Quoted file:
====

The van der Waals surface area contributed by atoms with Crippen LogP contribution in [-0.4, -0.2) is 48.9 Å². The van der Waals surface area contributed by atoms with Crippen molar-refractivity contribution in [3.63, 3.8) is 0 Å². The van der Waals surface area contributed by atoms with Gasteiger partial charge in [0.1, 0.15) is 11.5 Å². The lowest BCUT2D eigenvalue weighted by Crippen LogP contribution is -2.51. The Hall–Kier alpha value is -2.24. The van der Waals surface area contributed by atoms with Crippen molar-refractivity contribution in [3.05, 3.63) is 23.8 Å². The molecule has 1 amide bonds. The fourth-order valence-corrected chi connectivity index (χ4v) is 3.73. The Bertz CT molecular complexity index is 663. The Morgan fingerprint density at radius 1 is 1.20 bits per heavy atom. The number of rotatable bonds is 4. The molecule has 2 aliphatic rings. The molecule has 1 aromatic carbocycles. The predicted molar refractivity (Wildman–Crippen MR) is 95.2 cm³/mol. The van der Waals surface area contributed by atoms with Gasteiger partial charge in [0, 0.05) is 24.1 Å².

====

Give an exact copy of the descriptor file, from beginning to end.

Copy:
The van der Waals surface area contributed by atoms with Crippen LogP contribution in [-0.4, -0.2) is 48.9 Å². The van der Waals surface area contributed by atoms with Crippen molar-refractivity contribution in [3.63, 3.8) is 0 Å². The van der Waals surface area contributed by atoms with Gasteiger partial charge in [0.1, 0.15) is 11.5 Å². The lowest BCUT2D eigenvalue weighted by Crippen LogP contribution is -2.51. The Hall–Kier alpha value is -2.24. The van der Waals surface area contributed by atoms with Crippen molar-refractivity contribution in [3.05, 3.63) is 23.8 Å². The molecule has 1 amide bonds. The fourth-order valence-corrected chi connectivity index (χ4v) is 3.73. The Bertz CT molecular complexity index is 663. The Morgan fingerprint density at radius 1 is 1.20 bits per heavy atom. The number of rotatable bonds is 4. The molecule has 2 aliphatic rings. The molecule has 1 aromatic carbocycles. The predicted molar refractivity (Wildman–Crippen MR) is 95.2 cm³/mol. The van der Waals surface area contributed by atoms with Gasteiger partial charge in [0, 0.05) is 24.1 Å².